Researchers map metallic DNA of old coins

Canadian researchers have discovered a technique that enables them to link silver and gold found in ancient Greek and Roman coins back to the Mediterranean locations where the source metal was mined.

Researchers at McMaster University in Ontario are mapping the “metallic DNA” of ancient Greek and Roman coins, according to CTV.

“They have developed a technique that makes it possible to determine the precise metal content of ancient coins by bouncing subatomic particles off their surface. Repeated thousands of times over the course of weeks, the process begins to reveal exactly what the coin is made of,” CTV reported.

Once the “metallic fingerprint” is complete, researchers can begin to link the coins back to the Mediterranean locations where the metal was mined, said Spencer Pope, one of the researchers leading the project.

Pope told CTV that as researchers begin to understand the origin of the metal used in the coin, they’re better able to understand economic trade routes and particular patterns of trade and exchange in antiquity.

The long-term goal is to create a database available to researchers, archeologists and historians around the world.

Pope and his colleagues are studying coins on loan from the McMaster Museum of Art in Hamilton, Ontario. Most are Greek and Roman coins, some dating back 2,500 to 3,000 years.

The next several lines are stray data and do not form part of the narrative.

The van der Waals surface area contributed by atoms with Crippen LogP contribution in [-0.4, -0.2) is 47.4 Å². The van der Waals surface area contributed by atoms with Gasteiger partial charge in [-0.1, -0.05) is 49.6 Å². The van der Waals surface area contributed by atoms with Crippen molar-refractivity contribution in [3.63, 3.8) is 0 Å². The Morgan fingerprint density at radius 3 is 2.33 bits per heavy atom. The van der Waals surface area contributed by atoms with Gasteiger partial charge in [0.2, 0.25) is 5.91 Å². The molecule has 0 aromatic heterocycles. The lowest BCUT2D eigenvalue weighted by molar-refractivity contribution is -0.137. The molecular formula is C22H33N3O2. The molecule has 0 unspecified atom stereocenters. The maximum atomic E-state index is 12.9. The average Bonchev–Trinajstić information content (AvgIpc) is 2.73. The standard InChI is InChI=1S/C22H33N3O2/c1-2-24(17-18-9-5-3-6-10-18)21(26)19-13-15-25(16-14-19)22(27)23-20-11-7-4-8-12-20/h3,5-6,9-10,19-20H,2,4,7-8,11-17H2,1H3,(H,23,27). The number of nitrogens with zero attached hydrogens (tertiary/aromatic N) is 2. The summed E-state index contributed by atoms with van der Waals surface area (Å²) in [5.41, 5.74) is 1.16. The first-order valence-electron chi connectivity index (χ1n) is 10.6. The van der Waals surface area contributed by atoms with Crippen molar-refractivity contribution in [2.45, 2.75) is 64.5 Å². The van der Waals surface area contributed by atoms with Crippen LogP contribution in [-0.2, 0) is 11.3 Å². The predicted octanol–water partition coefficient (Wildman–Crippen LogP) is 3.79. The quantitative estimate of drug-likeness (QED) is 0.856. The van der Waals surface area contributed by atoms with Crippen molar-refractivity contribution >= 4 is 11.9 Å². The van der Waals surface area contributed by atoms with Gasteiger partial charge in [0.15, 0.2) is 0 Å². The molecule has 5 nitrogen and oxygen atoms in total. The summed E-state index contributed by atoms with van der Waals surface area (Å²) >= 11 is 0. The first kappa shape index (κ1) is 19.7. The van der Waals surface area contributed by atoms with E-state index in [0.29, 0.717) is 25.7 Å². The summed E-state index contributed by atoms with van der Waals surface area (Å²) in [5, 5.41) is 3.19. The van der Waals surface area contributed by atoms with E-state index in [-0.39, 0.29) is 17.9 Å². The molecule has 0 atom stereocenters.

By analyzing numerous coins the researchers are able to piece together whether the silver or gold bullion used to make the currency was acquired in large batches, piecemeal, or whether the coins were simply restruck from other coins, CTV reported.

“By understanding the composition we can begin to make conclusions about trade, the administration of the Greek city, whether this was a one-time effort from a leader of the city to secure a vast supply or constant efforts over a long period of time. And these questions can begin to inform us about the origins,” Pope said.

Pope and his colleagues have mapped the contents of about 20 coins to far, with each taking about a month. Among the batch is a Roman coin dating back to the Punic Wars between Rome and Carthage, between 146 and 264 BCE.

The period was one of great financial strain for Rome as it struggled to fund the war, a fact that is reflected in the coins minted during the era.

“A coin dating from this period has been determined to have a lot of base metals included,” Pope said. “It’s a silver coin, and if you look at it from the exterior it has the silver colour and it shines like a silver coin. But it has a lot of elements added, tin, lead, and this is what we can reconstruct as ancient inflation.”

“Coins dating back to when Sicily was under Greek rule also tell a fascinating story,” CTV reported. “Because the area was poor in natural resources and had none of its own gold or silver, the mint relied entirely on restriking other coins to create currency.”

When those restruck coins are analyzed, researchers can draw informed conclusions about where the original coins came from.

Through their research, Pope and his colleagues hope to create a database that can be accessible by coin researchers around the world.

In theory, an ancient coin found in a shipwreck in the Mediterranean, for instance, could then be analyzed and its metallic DNA could be connected to the source mine where the metal actually came from.

(Hat tip: A Blog About History)


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